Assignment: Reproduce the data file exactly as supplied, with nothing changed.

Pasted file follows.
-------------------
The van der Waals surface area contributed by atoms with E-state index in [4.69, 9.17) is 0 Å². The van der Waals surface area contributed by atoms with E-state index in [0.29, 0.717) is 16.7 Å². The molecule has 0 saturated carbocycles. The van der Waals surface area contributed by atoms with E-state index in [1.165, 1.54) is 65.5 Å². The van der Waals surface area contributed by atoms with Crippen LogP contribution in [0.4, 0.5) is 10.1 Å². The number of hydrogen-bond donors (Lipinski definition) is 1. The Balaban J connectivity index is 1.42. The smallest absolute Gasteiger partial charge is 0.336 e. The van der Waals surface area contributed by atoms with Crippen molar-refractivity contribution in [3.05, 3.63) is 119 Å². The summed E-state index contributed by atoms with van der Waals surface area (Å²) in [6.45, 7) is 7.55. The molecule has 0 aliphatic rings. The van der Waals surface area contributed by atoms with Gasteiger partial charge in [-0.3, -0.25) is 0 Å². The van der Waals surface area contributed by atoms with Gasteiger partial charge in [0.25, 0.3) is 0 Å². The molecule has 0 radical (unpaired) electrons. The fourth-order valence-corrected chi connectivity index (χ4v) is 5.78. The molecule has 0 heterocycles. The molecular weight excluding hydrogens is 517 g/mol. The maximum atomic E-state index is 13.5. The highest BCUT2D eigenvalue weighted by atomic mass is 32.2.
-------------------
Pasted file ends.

The van der Waals surface area contributed by atoms with E-state index in [4.69, 9.17) is 0 Å². The van der Waals surface area contributed by atoms with E-state index in [0.29, 0.717) is 16.7 Å². The molecule has 0 saturated carbocycles. The van der Waals surface area contributed by atoms with E-state index in [1.165, 1.54) is 65.5 Å². The van der Waals surface area contributed by atoms with Crippen LogP contribution in [0.4, 0.5) is 10.1 Å². The number of hydrogen-bond donors (Lipinski definition) is 1. The Balaban J connectivity index is 1.42. The smallest absolute Gasteiger partial charge is 0.336 e. The van der Waals surface area contributed by atoms with Crippen molar-refractivity contribution in [3.05, 3.63) is 119 Å². The summed E-state index contributed by atoms with van der Waals surface area (Å²) in [6.45, 7) is 7.55. The molecule has 0 aliphatic rings. The van der Waals surface area contributed by atoms with Gasteiger partial charge in [-0.3, -0.25) is 0 Å². The van der Waals surface area contributed by atoms with Gasteiger partial charge in [0.25, 0.3) is 0 Å². The molecule has 0 radical (unpaired) electrons. The fourth-order valence-corrected chi connectivity index (χ4v) is 5.78. The molecule has 0 heterocycles. The molecular weight excluding hydrogens is 517 g/mol. The maximum atomic E-state index is 13.5. The highest BCUT2D eigenvalue weighted by atomic mass is 32.2.